Bathroom graffiti of love

Karishma Mehrotra

 With an upsurge of kind bathroom messages, people around campus express differing views






Some consider it a random act of pure kindness. Something that puts smiles on their faces and warmth in their heart.

Others consider any writing as graffiti.

In the downstairs A building girls bathroom, several uplifting notes have popped up. On the hand blow-dryer, the mirrors, the sink and the stall doors, anonymous writers wrote messages in Sharpie like “After rain, there will always be a rainbow” and “Psh…you are beautiful.”

Sophomore Pooja Pandey finds value in, what she feels are, hidden signs of kindness.

“Considering it isn’t addressed to anyone specifically, it could apply to anyone who reads it,” Pandey said, “…making [it] much more of something that makes you feel good inside because it could be directed at you.”

However, those that are in charge of cleaning up our campus, like Faculties Manager Chris Kenney, view the graffiti in a different light.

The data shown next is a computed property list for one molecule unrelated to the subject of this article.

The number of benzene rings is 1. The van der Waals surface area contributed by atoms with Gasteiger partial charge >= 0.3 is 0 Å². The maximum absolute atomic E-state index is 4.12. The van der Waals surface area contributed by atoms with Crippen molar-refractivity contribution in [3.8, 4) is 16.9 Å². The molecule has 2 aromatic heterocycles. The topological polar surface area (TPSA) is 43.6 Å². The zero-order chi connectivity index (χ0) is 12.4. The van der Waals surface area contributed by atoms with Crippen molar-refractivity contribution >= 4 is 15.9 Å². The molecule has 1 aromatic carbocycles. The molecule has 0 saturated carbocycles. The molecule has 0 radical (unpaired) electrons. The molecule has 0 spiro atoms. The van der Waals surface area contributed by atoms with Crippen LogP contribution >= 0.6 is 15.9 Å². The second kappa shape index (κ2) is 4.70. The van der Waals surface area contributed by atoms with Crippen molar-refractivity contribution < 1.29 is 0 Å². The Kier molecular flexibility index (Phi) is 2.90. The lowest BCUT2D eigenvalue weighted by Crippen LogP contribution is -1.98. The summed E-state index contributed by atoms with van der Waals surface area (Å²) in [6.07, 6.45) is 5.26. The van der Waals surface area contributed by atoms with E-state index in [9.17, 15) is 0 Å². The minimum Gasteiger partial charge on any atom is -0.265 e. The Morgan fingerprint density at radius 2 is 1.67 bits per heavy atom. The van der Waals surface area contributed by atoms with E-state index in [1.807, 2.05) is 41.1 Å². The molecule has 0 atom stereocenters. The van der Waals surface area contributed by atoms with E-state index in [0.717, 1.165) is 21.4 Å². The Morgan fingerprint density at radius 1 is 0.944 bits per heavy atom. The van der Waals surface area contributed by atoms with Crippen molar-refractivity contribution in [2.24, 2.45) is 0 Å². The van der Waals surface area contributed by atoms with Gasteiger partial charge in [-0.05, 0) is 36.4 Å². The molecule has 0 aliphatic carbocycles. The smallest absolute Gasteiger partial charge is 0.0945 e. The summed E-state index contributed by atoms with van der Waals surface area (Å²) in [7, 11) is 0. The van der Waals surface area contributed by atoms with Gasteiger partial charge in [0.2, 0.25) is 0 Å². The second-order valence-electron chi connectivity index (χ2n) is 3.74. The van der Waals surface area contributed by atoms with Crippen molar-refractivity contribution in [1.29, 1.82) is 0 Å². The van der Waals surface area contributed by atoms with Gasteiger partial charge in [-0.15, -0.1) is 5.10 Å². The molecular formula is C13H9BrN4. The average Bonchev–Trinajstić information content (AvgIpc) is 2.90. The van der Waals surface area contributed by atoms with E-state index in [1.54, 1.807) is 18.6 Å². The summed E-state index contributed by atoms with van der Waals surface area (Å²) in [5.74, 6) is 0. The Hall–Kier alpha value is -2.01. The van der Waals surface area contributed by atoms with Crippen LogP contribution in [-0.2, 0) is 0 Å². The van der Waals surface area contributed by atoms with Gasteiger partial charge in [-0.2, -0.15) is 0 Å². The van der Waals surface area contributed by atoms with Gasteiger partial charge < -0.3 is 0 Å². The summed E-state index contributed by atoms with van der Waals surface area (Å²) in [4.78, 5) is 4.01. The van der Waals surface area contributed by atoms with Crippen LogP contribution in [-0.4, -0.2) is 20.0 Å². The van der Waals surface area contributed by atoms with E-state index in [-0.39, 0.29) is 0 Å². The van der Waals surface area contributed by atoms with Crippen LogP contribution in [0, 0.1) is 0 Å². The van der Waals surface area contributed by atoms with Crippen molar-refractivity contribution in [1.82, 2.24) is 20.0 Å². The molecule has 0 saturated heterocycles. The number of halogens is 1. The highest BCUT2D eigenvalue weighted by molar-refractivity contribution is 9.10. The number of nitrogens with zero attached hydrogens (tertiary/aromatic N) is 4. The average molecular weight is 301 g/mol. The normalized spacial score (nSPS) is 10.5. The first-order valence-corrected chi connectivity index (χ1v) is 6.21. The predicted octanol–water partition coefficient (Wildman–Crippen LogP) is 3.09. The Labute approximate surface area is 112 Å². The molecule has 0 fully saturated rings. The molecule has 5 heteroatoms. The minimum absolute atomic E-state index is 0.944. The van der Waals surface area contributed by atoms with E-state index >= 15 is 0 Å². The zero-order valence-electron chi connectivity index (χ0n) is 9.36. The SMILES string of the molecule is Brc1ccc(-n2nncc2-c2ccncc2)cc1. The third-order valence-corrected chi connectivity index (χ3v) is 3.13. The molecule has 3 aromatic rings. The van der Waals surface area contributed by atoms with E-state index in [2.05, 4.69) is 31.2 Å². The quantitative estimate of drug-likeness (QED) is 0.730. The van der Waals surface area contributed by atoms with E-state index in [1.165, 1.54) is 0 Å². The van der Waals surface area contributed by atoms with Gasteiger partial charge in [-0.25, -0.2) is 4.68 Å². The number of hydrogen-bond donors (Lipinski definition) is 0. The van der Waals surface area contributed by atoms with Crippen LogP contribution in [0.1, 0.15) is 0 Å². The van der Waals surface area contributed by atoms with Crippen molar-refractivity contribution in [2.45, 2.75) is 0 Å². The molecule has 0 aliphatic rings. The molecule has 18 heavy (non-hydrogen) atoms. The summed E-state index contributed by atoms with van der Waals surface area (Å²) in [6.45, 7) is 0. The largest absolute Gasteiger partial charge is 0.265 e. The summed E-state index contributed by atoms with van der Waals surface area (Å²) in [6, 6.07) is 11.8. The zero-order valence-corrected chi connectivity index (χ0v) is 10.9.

“When we see any kind of [writing], it doesn’t matter whether it’s a name or a happy face, we consider it as graffiti…because one graffiti promotes another act of graffiti and it promotes more graffiti,” Kenney said. He notes that janitors have to spend approximately 20 to 30 minutes more on each bathroom in order to deal with various graffiti.

The custodian’s procedure, mostly for hate graffiti, is to leave a note on Kenney’s desk explaining the site and its specific location along with photos of the graffiti. Then the custodians use sanders, graffiti remover or other methods of removing the vandalism. Kenney explains that etchings in mirrors are sometimes the most frustrating to remove.


“When we see any kind of [writing], it doesn’t matter whether it’s a name or a happy face, we consider it…graffiti,” Kenney said.



Although Kenney realizes that graffiti on our campus is not too extreme, he does note an incident a couple years back when custodians had to shut down bathrooms because three boys bathrooms were plastered with swastikas.

“What happens when you start to [get] hate or violent [graffiti],” Kenney said, “people respond and it‘s not friendly responses.”

Nonetheless, Pandey sees no harm in the simple, joyful notes around campus, including the post its on locker rooms.

“For someone to put in the time and effort, to come up with a short simple note [that] isn’t very time consuming…the effect that it has it is so much more relaxing and impactful.”

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